IP 52.40.12.180
Port 2096
Autonomous System AMAZON-02 (AS16509)
Country United States
Version Null (no body hash)
HTML Title Ivanti Connect Secure
Certificate Common Name  staging.siemens.today-oil.ca

There are a few interesting things of note about this service:

  • It’s hosted on a seemingly random port that diverges from the normal behavior – the overwhelming majority of real Ivanti Connect Secure gateways are concentrated on port 443, as this graph shows:

  • The host is in AMAZON-02, one of the most prominent AWS networks. This is also where honeypots were concentrated the last time we wrote about them.
  • The certificate’s common name raises some suspicion. At first glance it looks like a legitimate cert, but when examined closely, the common name is an unusual combination of words for the root and subdomains.

Isolating the hosts that follow this certificate naming pattern, here’s how the distribution of honeypot hosts across networks changed over time:

Given that the majority of these services are hosted on AWS, identifying a specific owner poses a challenge. Nevertheless, a smaller subset of hosts were located in the autonomous systems `Ningxia West Cloud`, and `BJ-GUANGHUAN`, which serve as AWS’s transit providers in China. This alone hints at the involvement of an organization with connections to China since the account holder would be required to have an officially registered business license from China to spin up hosts in those specific AWS-adjacent autonomous systems.

There are a couple other pretty conspicuous signs that these are fake:

1. Mirror-image Host Count Trends Across ~10 Countries:

The figure below maps trends in the IP geolocation of these hosts:

Notice how there seem to be ~10 countries that all have remarkably similar host count trends here. This pattern suggests that these hosts were systematically deployed and monitored in each country, likely with the use of a script.

2. Uniform HTML Title, No Versions

All of them have the exact same HTML title: “Ivanti Connect Secure”, and no version could be extracted from any of them. Those shared characteristics reinforce our suspicion of “script-generated” behavior.

3. Rapid Increase in the Number of Ports per Host

Over time, the average number of ports on each host with Ivanti Connect Secure quadrupled from 1 to 4, as shown in the figure below. It’s unlikely that the average legitimate host would have the VPN gateway running on 4 separate ports simultaneously, or that they would increase RIGHT as major vulnerabilities are discovered.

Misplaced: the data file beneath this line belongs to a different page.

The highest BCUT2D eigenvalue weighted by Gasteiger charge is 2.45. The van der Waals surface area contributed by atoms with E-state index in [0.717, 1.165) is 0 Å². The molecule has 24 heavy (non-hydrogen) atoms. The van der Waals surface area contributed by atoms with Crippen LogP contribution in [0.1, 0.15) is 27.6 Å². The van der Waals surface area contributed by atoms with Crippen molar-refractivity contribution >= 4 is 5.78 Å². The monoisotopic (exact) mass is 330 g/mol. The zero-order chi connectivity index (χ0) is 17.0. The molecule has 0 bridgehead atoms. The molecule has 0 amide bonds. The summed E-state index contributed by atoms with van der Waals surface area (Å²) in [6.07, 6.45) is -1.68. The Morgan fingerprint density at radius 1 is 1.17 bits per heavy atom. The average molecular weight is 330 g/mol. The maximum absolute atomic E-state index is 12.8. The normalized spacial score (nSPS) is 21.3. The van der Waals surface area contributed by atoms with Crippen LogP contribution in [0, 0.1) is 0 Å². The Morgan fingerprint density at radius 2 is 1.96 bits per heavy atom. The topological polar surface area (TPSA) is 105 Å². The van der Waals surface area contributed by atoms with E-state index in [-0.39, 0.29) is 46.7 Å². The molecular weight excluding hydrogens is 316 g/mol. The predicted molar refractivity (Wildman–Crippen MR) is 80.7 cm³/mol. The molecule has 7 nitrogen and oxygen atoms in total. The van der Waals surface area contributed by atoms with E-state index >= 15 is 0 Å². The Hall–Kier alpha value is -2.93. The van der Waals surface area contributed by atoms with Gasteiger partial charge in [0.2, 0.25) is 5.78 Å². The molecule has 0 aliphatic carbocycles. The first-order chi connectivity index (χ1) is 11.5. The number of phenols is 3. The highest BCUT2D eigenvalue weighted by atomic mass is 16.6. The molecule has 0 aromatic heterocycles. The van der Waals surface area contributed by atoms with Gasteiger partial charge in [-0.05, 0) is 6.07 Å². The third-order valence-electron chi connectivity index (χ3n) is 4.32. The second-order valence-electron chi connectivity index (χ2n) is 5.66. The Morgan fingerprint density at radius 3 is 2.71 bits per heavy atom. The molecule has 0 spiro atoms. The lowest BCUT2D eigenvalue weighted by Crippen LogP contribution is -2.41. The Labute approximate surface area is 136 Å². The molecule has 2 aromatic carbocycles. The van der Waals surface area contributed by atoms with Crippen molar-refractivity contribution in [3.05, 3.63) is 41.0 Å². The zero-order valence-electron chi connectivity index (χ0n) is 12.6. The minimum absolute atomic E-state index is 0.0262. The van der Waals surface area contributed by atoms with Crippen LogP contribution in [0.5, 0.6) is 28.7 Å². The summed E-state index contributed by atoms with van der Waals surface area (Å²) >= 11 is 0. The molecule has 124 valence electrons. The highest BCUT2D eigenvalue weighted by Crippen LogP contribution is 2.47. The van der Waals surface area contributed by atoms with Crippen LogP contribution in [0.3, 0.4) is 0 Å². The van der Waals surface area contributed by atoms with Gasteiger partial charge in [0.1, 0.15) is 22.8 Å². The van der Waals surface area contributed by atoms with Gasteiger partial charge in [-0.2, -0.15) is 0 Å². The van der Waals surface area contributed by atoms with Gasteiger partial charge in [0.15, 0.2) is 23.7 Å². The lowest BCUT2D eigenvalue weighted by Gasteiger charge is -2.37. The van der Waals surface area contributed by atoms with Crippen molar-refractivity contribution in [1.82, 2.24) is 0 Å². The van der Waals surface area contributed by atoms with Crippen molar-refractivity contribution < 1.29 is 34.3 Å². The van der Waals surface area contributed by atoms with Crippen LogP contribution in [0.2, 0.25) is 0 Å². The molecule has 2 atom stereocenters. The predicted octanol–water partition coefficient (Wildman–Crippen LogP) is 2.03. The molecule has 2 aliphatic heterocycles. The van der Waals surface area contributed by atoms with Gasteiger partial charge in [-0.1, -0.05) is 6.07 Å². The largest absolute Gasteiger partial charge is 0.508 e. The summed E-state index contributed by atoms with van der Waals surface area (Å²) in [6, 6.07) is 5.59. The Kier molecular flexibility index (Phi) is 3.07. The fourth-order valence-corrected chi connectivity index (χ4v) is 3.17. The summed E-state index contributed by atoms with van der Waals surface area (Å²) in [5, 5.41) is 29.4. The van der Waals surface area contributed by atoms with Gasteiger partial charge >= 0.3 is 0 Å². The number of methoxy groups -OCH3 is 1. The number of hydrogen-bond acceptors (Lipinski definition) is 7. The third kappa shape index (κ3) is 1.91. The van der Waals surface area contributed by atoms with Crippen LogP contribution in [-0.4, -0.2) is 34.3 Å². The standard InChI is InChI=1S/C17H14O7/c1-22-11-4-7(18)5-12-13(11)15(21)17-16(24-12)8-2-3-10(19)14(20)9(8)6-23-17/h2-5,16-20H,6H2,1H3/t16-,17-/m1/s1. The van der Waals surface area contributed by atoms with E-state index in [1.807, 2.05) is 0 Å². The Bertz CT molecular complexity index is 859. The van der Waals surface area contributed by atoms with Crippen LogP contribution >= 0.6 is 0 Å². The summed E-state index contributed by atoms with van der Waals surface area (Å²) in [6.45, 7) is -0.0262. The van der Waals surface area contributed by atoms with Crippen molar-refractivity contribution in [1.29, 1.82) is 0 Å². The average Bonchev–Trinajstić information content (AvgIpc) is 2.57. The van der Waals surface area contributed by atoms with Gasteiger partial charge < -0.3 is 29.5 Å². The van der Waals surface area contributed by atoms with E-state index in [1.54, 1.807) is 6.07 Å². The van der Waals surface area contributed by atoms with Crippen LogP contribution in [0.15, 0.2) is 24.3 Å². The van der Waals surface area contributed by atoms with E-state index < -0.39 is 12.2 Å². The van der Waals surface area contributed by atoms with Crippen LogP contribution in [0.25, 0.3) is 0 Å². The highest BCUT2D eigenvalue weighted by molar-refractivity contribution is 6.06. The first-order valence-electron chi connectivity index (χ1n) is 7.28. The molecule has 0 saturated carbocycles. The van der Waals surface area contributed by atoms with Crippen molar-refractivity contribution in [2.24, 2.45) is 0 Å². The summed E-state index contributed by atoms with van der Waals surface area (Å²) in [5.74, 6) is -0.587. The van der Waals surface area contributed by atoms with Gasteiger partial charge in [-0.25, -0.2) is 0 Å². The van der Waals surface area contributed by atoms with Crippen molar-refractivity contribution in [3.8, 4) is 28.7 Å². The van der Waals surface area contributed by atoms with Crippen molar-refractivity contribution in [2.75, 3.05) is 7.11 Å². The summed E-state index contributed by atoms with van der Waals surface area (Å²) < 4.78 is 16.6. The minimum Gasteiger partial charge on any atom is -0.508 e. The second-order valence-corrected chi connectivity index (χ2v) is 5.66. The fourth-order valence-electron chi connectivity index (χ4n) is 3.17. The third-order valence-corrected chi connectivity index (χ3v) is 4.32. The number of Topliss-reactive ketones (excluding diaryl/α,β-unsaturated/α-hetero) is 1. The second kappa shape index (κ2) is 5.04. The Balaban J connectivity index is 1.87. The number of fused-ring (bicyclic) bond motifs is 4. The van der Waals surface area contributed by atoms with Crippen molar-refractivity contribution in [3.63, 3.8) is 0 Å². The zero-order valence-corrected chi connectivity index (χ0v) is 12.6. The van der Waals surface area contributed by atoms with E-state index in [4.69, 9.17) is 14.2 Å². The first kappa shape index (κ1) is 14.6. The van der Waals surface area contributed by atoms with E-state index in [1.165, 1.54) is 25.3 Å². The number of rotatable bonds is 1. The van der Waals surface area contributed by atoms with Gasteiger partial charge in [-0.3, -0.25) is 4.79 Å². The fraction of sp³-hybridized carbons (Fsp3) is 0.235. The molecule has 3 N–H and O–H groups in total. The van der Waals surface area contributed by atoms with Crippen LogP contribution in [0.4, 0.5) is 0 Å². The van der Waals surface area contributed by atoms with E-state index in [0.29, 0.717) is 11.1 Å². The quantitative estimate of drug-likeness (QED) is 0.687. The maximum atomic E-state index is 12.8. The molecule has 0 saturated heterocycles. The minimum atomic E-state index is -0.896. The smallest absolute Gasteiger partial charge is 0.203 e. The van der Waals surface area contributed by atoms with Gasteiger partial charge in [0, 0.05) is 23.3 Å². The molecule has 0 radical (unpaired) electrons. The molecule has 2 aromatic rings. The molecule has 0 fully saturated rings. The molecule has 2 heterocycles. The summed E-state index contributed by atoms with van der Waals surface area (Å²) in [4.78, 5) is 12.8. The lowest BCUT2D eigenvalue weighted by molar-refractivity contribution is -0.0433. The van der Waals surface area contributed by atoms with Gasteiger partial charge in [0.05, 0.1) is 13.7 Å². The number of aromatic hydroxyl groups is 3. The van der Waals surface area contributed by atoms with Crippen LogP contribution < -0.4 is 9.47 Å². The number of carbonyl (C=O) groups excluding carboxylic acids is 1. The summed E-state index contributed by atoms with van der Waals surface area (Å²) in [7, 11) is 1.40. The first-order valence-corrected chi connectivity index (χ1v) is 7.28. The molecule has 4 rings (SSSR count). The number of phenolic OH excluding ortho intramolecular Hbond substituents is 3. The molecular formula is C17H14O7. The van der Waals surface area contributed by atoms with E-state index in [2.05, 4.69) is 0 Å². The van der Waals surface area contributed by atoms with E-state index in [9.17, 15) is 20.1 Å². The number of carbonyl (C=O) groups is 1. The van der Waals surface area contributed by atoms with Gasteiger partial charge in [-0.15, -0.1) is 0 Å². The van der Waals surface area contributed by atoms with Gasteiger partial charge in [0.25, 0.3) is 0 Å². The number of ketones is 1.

4. Frequent Certificate Rotation

We were interested in investigating whether these hosts regularly updated their certificates or altered their names. While the motivations for frequent certificate rotation vary, in the context of deceptive hosts one plausible hypothesis is that they’d do it to add a dynamic aspect that makes it trickier to distinguish between real and fake systems, possibly evading detection longer.

The graph below illustrates the distribution of the count of unique certificates observed on a single port throughout the entire analyzed time span (from January 31 to February 19).

Distinct Common Name 1 2 3 4 5 6 7 8 9 10 11 12 13 14 15 16 17
Number of Services 16323 22465 23965 22935 19744 15552 10575 6547 3959 2007 797 347 152 42 25 8 6

Over the time frame of 20 days, Censys recorded a median of 4 unique certificates presented on a single port, with three specific services displaying as many as 17 different certificates. That rate of churn is not typical and suggests that something unusual is going on here. Again, in the absence of more definitive evidence, this is simply a hunch, but it does fall in line with our other observations.

This specific pattern of honeypot hosts is not exclusive to Ivanti Connect Secure. We’ve noticed similar hosts that appear to be running software related to other recent vulnerability announcements. Identifying who’s responsible is challenging at this stage, but the evidence is mounting that they’re doing it deliberately. We will keep an eye on the situation for further developments. 🔎

What Can Be Done? Remediation for Ivanti Connect Secure Vulnerabilities

About the Author

The Censys Research Team
Attack Surface Management Solutions